Neuraxial analgesia is used in children of all ages, but the pattern of use and choice of technique varies with age of the child, across institutions, and with time in some centers.18,34 In a 1994 survey of regional anesthesia by the French-Language Society of Pediatric Anesthesiologists, neonates comprised 3.3% of the pediatric population, but received 3.4% of caudals, 1.8% of epidurals, and 10.9% of all spinal anesthetics.34 A similar survey in 2006 found a decrease in the use of caudals, but increased use of epidural catheters and single-shot spinal anesthetics, and a larger proportion of central blocks were being performed at younger ages (5.6% vs 3.4% in neonates; 30% vs 16.5% in infants younger than 6 months).17 In one French center, the overall proportion of neuraxial blocks decreased from 1989 to 2005, but spinal anesthetics in neonates had become the most frequent technique, comprising 30% of the total.18 The number of epidurals performed annually in children in the United Kingdom (UK) was stable from 2002 to 2005, with 5% of the total 10,633 epidurals performed in neonates and 16% in children aged between 1 month and 1 year.35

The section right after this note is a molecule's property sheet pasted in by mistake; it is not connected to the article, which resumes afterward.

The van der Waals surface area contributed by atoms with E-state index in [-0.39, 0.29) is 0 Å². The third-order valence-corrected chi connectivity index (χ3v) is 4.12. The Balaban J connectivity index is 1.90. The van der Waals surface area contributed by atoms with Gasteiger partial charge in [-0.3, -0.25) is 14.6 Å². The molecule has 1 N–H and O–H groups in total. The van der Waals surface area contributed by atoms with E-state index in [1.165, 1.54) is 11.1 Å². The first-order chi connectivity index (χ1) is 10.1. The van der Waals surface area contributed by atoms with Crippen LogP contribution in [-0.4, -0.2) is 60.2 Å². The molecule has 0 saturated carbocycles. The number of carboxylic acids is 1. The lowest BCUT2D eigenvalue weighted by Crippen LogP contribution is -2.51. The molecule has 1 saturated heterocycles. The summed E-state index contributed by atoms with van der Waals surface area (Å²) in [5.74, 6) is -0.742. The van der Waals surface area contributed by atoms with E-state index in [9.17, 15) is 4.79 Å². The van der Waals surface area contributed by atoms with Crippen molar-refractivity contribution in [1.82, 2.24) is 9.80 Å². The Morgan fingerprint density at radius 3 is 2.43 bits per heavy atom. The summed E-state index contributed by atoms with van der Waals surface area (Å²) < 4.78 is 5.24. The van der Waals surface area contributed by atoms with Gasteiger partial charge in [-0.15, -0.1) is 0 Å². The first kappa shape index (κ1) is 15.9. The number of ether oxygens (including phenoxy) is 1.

2. CLINICAL BENEFITS AND RISKS OF NEURAXIAL ANALGESIA
Potential Advantages of Neuraxial Route in Neonates and Infants
In addition to minimizing the potential exposure of the developing brain to general anesthetics, neuraxial analgesia may improve postoperative outcomes for high-risk neonates who are susceptible to respiratory complications (e.g., preterm-born neonates with lung disease and postoperative apnea)36 or who require major surgery for correction of congenital anomalies.37–40 However, the magnitude of benefit of intraoperative or perioperative neuraxial anesthesia is difficult to determine from case reports or series.41 Even in older children undergoing scoliosis surgery, meta-analysis demonstrated improved analgesia with epidural local anesthetic and opioid versus systemic opioid for adolescents, but there were insufficient data to confirm any change in respiratory outcomes, length of hospital stay, or mortality.42 In younger children, variability in study design (type of surgery; neuraxial anesthesia regimes with local anesthetic in varying concentrations and doses and different types and doses of spinal analgesic) makes systematic analysis of outcomes even more difficult. Reported benefits of neuraxial anesthesia in studies that include neonates and infants are:
Reduction in Respiratory Complications
- (i) Postoperative apnea.